Aisle has grown exponentially over the past 6 years and we have crossed 5 million users in the beginning of 2021. In the last year alone, we added 2 million users. Apart from Tier 1 cities we are also seeing an increase in our Tier 2 & Tier 3 cities userbase.
Since India is a diverse country with different cultures and religions, what was the impact of Aisle? Was it taken seriously? Has the company received any negativity or backlash from any group?
Unlike western dating apps, Aisle is built according to the Indian sentiments/sensitivities and provides its users a platform for meaningful relationships. It is designed taking into account the culture, subculture and counterculture. On Aisle, the profiles will not just have a photo and a name but also details that potential partners would like to know including one’s faith, mother tongue, community etc. Due to its high intent, Aisle has more success stories per 1000 users than any other dating app in India and we’d say that’s a good measure that speaks for itself.
How’s the competition with other dating apps, particularly Tinder as its internationally renowned?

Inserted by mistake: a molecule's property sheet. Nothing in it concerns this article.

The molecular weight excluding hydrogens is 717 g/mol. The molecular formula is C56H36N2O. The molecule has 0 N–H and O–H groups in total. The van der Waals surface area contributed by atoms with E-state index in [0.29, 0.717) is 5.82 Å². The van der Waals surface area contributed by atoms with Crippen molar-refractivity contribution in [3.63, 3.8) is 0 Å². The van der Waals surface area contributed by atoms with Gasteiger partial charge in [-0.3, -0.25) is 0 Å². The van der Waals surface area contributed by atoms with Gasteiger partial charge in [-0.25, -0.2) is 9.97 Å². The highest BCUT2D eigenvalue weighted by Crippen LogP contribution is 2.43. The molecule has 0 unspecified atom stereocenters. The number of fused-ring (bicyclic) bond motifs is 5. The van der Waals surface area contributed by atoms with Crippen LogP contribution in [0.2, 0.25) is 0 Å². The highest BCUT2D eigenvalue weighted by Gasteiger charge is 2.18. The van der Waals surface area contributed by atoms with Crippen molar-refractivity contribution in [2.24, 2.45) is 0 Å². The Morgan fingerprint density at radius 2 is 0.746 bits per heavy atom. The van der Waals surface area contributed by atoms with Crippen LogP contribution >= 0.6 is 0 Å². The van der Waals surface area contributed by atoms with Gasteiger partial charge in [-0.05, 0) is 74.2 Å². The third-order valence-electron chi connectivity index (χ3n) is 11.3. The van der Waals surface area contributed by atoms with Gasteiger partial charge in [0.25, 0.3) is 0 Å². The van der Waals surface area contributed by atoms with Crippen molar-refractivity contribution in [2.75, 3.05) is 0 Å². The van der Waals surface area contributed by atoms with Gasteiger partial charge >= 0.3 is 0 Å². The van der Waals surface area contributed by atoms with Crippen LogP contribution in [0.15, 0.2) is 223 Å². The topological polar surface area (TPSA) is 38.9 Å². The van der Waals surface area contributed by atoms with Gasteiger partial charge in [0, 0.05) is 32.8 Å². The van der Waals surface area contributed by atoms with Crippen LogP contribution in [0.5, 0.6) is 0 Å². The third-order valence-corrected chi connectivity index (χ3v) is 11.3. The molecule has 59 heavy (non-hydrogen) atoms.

We are a dating app which is made by Indians and for Indians. Aisle is exactly designed keeping in mind Indian preferences and works as a relationship centric platform that connects people looking for love. We were the 2nd most downloaded dating app in 2020 and were ranked 3rd amongst the top grossing dating apps after the billion dollar companies like Tinder and Bumble. Tinder’s entry into India happened when the general dating sentiment was conservative. The company however did enjoy first mover advantage. A lot of young people wanted to experience dating and hopped on to the wagon. Tinder did not change its strategies according to the Indian youth and continued to replicate its western strategies. Today people are moving beyond the western apps and the casual fling culture and inclining towards high intent matchmaking.